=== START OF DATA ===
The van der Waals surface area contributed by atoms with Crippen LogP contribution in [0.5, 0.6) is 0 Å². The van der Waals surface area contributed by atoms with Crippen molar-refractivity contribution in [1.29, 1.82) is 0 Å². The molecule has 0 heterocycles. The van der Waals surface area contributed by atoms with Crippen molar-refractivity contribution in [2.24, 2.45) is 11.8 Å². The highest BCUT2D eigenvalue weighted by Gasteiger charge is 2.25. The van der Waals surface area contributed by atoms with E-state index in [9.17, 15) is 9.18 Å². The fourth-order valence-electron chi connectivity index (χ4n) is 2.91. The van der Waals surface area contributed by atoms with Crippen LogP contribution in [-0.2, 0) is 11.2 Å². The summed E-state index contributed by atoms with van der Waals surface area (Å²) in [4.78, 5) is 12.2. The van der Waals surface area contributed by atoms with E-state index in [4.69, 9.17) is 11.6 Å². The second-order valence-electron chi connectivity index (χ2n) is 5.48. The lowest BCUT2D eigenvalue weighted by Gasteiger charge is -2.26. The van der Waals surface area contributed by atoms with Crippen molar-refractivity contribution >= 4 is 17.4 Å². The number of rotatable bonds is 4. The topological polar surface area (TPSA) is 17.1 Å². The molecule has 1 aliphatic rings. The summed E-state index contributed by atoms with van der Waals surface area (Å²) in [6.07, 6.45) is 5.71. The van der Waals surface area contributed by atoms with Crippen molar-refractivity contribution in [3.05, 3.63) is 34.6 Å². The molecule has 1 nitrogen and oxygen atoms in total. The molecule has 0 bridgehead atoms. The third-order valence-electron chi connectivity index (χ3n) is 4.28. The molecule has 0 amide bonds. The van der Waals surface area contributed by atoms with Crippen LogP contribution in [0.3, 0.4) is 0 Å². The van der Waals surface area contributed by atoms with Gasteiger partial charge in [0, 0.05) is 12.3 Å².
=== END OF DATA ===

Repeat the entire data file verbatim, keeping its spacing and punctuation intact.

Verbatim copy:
The van der Waals surface area contributed by atoms with Crippen LogP contribution in [0.5, 0.6) is 0 Å². The van der Waals surface area contributed by atoms with Crippen molar-refractivity contribution in [1.29, 1.82) is 0 Å². The molecule has 0 heterocycles. The van der Waals surface area contributed by atoms with Crippen molar-refractivity contribution in [2.24, 2.45) is 11.8 Å². The highest BCUT2D eigenvalue weighted by Gasteiger charge is 2.25. The van der Waals surface area contributed by atoms with E-state index in [9.17, 15) is 9.18 Å². The fourth-order valence-electron chi connectivity index (χ4n) is 2.91. The van der Waals surface area contributed by atoms with Crippen LogP contribution in [-0.2, 0) is 11.2 Å². The summed E-state index contributed by atoms with van der Waals surface area (Å²) in [4.78, 5) is 12.2. The van der Waals surface area contributed by atoms with E-state index in [4.69, 9.17) is 11.6 Å². The second-order valence-electron chi connectivity index (χ2n) is 5.48. The lowest BCUT2D eigenvalue weighted by Gasteiger charge is -2.26. The van der Waals surface area contributed by atoms with Crippen molar-refractivity contribution >= 4 is 17.4 Å². The number of rotatable bonds is 4. The topological polar surface area (TPSA) is 17.1 Å². The molecule has 1 aliphatic rings. The summed E-state index contributed by atoms with van der Waals surface area (Å²) in [6.07, 6.45) is 5.71. The van der Waals surface area contributed by atoms with Crippen molar-refractivity contribution in [3.05, 3.63) is 34.6 Å². The molecule has 1 nitrogen and oxygen atoms in total. The molecule has 0 bridgehead atoms. The third-order valence-electron chi connectivity index (χ3n) is 4.28. The molecule has 0 amide bonds. The van der Waals surface area contributed by atoms with Crippen LogP contribution in [0.3, 0.4) is 0 Å². The van der Waals surface area contributed by atoms with Gasteiger partial charge in [0, 0.05) is 12.3 Å².